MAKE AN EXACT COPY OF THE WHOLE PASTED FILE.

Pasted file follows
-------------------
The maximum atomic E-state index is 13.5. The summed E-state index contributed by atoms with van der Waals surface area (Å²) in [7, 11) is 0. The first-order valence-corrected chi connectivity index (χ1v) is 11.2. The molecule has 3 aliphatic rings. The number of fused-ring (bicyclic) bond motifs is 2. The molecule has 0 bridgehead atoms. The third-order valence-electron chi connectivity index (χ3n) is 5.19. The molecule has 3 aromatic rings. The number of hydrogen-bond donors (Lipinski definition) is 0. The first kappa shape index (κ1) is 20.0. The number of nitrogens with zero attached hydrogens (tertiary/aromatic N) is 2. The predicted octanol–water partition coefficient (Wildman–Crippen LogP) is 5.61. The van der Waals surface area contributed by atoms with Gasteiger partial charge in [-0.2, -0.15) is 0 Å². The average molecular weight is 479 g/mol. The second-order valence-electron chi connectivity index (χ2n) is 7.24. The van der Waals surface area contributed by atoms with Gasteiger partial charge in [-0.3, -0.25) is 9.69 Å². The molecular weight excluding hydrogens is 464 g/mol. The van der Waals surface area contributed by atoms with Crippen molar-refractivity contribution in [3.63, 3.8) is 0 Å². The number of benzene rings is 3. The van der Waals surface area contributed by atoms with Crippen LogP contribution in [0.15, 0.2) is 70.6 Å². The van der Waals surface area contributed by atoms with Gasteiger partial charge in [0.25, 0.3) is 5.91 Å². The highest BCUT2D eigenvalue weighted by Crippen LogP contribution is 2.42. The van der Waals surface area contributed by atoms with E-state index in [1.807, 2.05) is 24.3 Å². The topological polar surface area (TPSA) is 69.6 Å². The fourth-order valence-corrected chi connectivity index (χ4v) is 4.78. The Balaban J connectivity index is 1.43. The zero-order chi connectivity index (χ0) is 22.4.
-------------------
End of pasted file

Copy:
The maximum atomic E-state index is 13.5. The summed E-state index contributed by atoms with van der Waals surface area (Å²) in [7, 11) is 0. The first-order valence-corrected chi connectivity index (χ1v) is 11.2. The molecule has 3 aliphatic rings. The number of fused-ring (bicyclic) bond motifs is 2. The molecule has 0 bridgehead atoms. The third-order valence-electron chi connectivity index (χ3n) is 5.19. The molecule has 3 aromatic rings. The number of hydrogen-bond donors (Lipinski definition) is 0. The first kappa shape index (κ1) is 20.0. The number of nitrogens with zero attached hydrogens (tertiary/aromatic N) is 2. The predicted octanol–water partition coefficient (Wildman–Crippen LogP) is 5.61. The van der Waals surface area contributed by atoms with Gasteiger partial charge in [-0.2, -0.15) is 0 Å². The average molecular weight is 479 g/mol. The second-order valence-electron chi connectivity index (χ2n) is 7.24. The van der Waals surface area contributed by atoms with Gasteiger partial charge in [-0.3, -0.25) is 9.69 Å². The molecular weight excluding hydrogens is 464 g/mol. The van der Waals surface area contributed by atoms with Crippen molar-refractivity contribution in [3.63, 3.8) is 0 Å². The number of benzene rings is 3. The van der Waals surface area contributed by atoms with Crippen LogP contribution in [0.15, 0.2) is 70.6 Å². The van der Waals surface area contributed by atoms with Gasteiger partial charge in [0.25, 0.3) is 5.91 Å². The highest BCUT2D eigenvalue weighted by Crippen LogP contribution is 2.42. The van der Waals surface area contributed by atoms with E-state index in [1.807, 2.05) is 24.3 Å². The topological polar surface area (TPSA) is 69.6 Å². The fourth-order valence-corrected chi connectivity index (χ4v) is 4.78. The Balaban J connectivity index is 1.43. The zero-order chi connectivity index (χ0) is 22.4.